Alert: Federal Reserve Tries to Censor Infowars Video … Alex Jones addresses the latest intimidation tactic from the private Federal Reserve bank, whose San Antonio branch has filed a privacy violation with You Tube demanding the removal of a video filmed at the location during an "occupy" rally. Alex tells them cease and desist this action, which violates the First Amendment. Federal Reserve branches across the country have a long history of trying to stifle free speech and press coverage, from fraudulently claiming that filming its buildings is illegal to threatening arrest and more. "I can't take the Bankster Fed pushing people around any more! Now the Fed wants to take down the video where we prove the Federal Reserve is a private bank impersonating a Federal agency. The Fed is the fraud that gives the globalist their power." – PP Forum
Dominant Social Theme: It's a private entity, folks. That's the problem!
Free-Market Analysis: Ellen Brown, Alex Jones and others have done much good work to ensure people know the Fed is "private" not public" – and the latest action by the Fed in attacking Alex Jones is another indication of the essentially private nature of the US central bank. Here's more from Alex Jones' PP forum:
Federal Reserve Tells YouTube to Take Down Critical Video … We have received a privacy claim by agents of the FED. They are threatening to remove the video and take down the channel within 36 hours if we don't bow down to their demands. Alex is preparing a video response later and will talk about this more on the (Monday Edition) of the Alex Jones Show. Alex is also looking at taking legal action against the Privately owned Federal Reserve for violating his crews first amendment rights when they were shooting film at a world war one memorial back in April 2009.
But despite the OPERATIVE posture of the Fed as a private institution, it is not entirely private. Alex Jones actually comes close to defining the problem in the forum excerpt above when he explains that the Fed is a "private bank impersonating a Federal agency." There is already a word to define this process: Mercantilism.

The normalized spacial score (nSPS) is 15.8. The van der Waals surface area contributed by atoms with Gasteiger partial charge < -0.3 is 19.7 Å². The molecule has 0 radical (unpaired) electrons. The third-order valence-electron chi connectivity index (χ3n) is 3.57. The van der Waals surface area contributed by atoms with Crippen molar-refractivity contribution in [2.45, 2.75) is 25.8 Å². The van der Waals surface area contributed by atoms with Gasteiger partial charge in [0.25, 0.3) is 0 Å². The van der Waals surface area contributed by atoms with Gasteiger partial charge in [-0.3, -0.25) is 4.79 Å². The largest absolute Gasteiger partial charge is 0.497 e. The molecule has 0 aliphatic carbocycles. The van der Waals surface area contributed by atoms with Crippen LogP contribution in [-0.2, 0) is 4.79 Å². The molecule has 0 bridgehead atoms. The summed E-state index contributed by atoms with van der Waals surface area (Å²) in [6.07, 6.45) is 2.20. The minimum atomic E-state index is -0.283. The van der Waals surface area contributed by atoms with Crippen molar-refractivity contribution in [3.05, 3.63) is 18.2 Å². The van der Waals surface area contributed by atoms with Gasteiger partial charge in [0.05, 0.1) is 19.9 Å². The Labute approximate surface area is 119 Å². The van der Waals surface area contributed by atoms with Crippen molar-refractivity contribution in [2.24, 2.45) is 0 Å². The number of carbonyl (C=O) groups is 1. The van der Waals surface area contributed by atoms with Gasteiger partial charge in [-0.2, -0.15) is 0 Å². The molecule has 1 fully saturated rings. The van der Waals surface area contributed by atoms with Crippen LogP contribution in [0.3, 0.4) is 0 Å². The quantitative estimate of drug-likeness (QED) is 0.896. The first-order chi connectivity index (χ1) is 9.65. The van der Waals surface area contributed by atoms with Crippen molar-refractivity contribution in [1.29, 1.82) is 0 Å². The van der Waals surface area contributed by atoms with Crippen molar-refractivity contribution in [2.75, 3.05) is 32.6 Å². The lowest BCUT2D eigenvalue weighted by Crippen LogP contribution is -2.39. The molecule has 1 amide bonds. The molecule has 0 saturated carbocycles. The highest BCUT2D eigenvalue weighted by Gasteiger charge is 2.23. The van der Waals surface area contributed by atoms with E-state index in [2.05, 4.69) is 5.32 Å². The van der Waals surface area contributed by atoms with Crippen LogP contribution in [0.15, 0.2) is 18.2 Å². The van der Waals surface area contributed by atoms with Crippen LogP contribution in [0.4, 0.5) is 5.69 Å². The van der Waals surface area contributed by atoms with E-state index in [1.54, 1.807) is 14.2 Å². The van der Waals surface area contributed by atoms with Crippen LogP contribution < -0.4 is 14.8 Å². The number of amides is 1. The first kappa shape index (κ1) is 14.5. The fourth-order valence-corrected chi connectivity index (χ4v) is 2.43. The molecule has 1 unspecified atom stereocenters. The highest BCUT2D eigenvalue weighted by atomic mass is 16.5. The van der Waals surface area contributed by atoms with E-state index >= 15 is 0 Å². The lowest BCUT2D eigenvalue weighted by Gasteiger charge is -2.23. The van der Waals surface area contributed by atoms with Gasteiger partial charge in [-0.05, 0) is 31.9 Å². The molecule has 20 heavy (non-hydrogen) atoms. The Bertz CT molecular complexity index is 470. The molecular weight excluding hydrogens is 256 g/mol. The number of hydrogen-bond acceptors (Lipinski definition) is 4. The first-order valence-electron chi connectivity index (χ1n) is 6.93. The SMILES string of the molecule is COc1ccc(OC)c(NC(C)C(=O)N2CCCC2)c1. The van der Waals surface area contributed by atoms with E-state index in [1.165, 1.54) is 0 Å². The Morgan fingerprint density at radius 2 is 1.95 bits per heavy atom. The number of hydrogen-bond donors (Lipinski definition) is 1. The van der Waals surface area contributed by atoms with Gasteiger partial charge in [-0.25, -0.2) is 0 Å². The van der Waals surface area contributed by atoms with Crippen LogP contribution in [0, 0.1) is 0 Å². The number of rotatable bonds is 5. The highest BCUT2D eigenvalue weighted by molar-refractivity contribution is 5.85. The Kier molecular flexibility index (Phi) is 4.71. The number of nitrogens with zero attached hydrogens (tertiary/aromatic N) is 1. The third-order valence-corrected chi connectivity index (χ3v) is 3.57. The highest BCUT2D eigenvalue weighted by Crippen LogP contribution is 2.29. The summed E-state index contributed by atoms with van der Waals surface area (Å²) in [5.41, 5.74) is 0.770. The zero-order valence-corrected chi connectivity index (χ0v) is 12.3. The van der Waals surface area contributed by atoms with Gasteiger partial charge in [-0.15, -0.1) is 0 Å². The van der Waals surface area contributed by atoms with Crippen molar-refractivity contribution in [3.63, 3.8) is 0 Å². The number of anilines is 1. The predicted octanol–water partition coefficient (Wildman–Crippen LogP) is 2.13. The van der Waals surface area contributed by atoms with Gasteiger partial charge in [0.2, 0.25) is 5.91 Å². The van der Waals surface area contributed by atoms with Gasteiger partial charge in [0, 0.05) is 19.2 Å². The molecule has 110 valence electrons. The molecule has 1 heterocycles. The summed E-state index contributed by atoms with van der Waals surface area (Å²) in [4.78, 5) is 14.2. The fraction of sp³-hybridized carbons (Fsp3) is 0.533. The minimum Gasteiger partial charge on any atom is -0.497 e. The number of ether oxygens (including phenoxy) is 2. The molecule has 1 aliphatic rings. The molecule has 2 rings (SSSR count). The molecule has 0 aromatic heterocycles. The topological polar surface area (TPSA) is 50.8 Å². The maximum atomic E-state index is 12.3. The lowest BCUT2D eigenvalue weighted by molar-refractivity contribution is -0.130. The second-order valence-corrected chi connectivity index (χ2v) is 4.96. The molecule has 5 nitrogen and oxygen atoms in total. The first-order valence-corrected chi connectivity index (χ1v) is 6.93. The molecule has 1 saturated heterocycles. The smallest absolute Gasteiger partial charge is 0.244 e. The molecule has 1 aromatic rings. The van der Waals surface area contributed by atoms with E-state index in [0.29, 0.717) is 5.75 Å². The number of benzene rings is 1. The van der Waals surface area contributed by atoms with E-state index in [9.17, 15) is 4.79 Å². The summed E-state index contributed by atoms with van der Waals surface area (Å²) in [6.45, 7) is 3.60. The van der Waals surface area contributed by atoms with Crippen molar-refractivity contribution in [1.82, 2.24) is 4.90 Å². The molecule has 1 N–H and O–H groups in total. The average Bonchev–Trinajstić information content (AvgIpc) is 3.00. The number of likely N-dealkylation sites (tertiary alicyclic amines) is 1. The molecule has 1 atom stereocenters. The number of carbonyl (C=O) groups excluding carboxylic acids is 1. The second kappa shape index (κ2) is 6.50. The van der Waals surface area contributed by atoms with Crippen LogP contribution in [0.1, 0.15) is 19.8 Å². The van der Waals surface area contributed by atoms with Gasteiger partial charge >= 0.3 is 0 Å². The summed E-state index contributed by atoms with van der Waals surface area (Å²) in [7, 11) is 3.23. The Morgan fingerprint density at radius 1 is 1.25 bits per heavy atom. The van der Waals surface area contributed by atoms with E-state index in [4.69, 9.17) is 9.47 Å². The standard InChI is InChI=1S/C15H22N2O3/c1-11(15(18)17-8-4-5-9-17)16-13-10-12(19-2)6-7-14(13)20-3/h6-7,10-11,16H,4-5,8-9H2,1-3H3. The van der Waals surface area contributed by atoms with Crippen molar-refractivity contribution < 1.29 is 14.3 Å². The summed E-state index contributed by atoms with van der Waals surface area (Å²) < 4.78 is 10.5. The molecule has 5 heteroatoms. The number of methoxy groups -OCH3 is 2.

Ms. Brown – who has been most vocal on this issue – does not use the word "mercantilism." She wants to emphasize the PRIVATE nature of the Fed so as to offer the alternative of "public banking." Public: good. Private: bad.
The Federal Reserve is a MERCANTILIST entity, one that hides behind a government endorsement. It's private but it would not work without the monopoly power provided by the government. That's how mercantilism works. Powerful private interests seek and receive legal approbation for their private activities.
The Fed didn't come into being until Congress passed an act legitimizing it and even today the US Congress is directly and significantly involved in its structure and activities. Congressman Ron Paul, for instance, is conducting an audit as we write.
It is true that the Fed OPERATES as a private entity, but that's different from stating that the Fed is FORMALLY a private entity. It's evidently and obviously not. As the Fed website itself points out: "[T]he Federal Reserve is subject to oversight by Congress, which periodically reviews its activities and can alter its responsibilities by statute."
Ms. Brown's response? In a 2008 article, "Who Owns the Fed?", she focused on the reality of the Fed as opposed to the statutes justifying its existence. From her point of view, the Fed's activities prove that it is private rather than public, as follows:
As we know from watching the business news, 'oversight' basically means that Congress gets to see the results when it's over. The Fed periodically reports to Congress, but the Fed doesn't ask; it tells. The only real leverage Congress has over the Fed is that it "can alter its responsibilities by statute."